(Warning: This review comes to you through the very thick rose-tinted spectacles of a decades-long fan.)
It didn't matter where you sat, stood or danced at Thursday night's Paul Simon concert in Tel Aviv, the music swirled around you and swept you up. For such a large venue, there was an intimacy normally associated with club gigs, which emanated directly from the artist and extended right to the very back of the stadium, where the crowd danced, cheered and sang along just as enthusiastically as the lucky few at the very front.
There was no warm-up act. The man himself was on stage at almost exactly 8:30, and stayed put for more than two hours. In the sweltering heat of a Tel Aviv summer's night, he energetically launched himself into song after song, pausing only to switch guitar, thank the crowd, and to make a brief, well-received prayer for peace. There was no bevy of backing dancers, just his standard combo of supremely gifted musicians from all around the world; last night Cameroon and South Africa were represented on the Tel Aviv stage.
In an unusual move for an artist with a new album on the shelves, the playlist was dominated by well-known songs from his extensive repertoire. And the opening bars of each classic were met with whoops of recognition and delighted anticipation. Singing along (with Paul Simon!), I had the feeling that this was more of a personal experience for all present than a showcase concert at a massive arena; he certainly seemed to be enjoying it as much as the thousands who turned out.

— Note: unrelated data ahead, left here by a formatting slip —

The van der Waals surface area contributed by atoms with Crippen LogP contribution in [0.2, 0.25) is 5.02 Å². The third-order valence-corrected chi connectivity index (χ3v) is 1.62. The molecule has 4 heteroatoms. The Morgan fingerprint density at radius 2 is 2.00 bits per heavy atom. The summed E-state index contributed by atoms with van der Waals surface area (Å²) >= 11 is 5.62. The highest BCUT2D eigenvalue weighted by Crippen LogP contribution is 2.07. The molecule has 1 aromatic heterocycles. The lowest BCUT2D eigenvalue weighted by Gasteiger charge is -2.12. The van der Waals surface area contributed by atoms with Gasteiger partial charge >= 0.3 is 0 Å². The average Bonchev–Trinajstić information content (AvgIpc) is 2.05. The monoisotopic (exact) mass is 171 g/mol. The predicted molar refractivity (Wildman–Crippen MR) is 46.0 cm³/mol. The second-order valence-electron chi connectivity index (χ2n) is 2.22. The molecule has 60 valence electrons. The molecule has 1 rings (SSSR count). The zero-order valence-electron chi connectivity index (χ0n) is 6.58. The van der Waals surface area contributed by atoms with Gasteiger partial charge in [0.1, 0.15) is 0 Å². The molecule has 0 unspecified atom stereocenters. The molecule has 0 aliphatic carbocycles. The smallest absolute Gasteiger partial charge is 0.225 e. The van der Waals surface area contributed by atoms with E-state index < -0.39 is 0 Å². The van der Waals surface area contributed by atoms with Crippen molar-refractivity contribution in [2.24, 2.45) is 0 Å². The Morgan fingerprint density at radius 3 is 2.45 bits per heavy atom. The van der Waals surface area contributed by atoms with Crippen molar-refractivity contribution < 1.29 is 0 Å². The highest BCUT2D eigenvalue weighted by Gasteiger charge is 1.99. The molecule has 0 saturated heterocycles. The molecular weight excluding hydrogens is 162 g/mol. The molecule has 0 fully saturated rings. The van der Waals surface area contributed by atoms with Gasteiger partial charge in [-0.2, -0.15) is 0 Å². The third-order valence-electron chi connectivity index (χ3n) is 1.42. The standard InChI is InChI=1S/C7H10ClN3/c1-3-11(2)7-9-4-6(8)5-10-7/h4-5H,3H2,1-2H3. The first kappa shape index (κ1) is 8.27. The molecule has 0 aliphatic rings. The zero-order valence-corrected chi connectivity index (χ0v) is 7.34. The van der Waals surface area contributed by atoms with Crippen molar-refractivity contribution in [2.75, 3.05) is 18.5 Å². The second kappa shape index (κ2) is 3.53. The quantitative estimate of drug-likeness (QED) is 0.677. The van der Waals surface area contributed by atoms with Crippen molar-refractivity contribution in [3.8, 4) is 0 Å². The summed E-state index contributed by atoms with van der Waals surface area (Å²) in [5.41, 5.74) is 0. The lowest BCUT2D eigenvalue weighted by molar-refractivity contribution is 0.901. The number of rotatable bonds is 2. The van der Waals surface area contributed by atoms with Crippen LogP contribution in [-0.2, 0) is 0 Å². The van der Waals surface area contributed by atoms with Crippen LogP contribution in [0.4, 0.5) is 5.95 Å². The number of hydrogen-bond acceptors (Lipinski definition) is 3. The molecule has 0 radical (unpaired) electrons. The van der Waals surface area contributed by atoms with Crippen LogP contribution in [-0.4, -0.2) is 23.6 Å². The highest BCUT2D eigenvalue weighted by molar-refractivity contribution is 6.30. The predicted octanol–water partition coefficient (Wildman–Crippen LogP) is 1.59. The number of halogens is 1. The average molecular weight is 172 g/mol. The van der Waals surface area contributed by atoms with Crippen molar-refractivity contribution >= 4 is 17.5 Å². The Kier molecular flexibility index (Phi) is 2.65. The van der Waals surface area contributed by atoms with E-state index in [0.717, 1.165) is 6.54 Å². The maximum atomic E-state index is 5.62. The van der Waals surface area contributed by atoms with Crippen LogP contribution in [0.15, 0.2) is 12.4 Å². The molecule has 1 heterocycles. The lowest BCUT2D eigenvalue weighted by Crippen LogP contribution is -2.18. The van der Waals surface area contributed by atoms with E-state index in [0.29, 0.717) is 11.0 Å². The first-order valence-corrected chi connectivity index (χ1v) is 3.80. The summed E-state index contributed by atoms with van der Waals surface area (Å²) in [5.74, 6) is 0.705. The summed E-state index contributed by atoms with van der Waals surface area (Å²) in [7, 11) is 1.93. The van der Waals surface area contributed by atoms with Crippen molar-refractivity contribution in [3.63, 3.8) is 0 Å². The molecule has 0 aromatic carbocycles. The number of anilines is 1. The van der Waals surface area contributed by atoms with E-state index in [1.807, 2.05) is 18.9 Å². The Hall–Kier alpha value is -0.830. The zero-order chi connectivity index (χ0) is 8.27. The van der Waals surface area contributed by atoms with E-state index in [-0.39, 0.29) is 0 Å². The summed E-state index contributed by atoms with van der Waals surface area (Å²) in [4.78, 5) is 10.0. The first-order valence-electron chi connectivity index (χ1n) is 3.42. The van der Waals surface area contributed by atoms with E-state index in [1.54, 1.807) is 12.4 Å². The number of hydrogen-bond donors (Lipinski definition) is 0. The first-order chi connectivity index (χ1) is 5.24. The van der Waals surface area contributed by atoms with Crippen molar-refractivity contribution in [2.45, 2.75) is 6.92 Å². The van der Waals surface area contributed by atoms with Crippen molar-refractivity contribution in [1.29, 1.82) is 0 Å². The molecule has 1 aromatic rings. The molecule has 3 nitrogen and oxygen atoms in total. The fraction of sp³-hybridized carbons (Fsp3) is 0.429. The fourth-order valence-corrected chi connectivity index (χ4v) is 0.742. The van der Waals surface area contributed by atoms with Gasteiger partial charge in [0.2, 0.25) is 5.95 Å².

The concert kicked off with Fifty Ways to Leave Your Lover, closed with a haunting rendition of The Boxer, and along the way worked in everything from from bopalicious versions of You Can Call Me Al, That Was Your Mother and Crazy Love to goose-bump inducing performances of The Only Living Boy In New York and Diamonds On The Soles of her Shoes.
This is a man who loves music. This is a man who loves to perform music. Thursday night, he proved that age alone cannot keep down a great musician down.
Particularly worthy of mention was his beautiful stripped-down rendition of The Sound of Silence, accompanied by the brandishing of hundreds of lighters and (because it's not 1983 any more) mobile phones. Yet for me, the first chords of Here Comes the Sun, my favorite Beatles song, proved the most touching moment of the night.
Art Garfunkel's show was the first live performance I ever saw – it was terrible. And if this turns out to be my last, I'll be more than satisfied.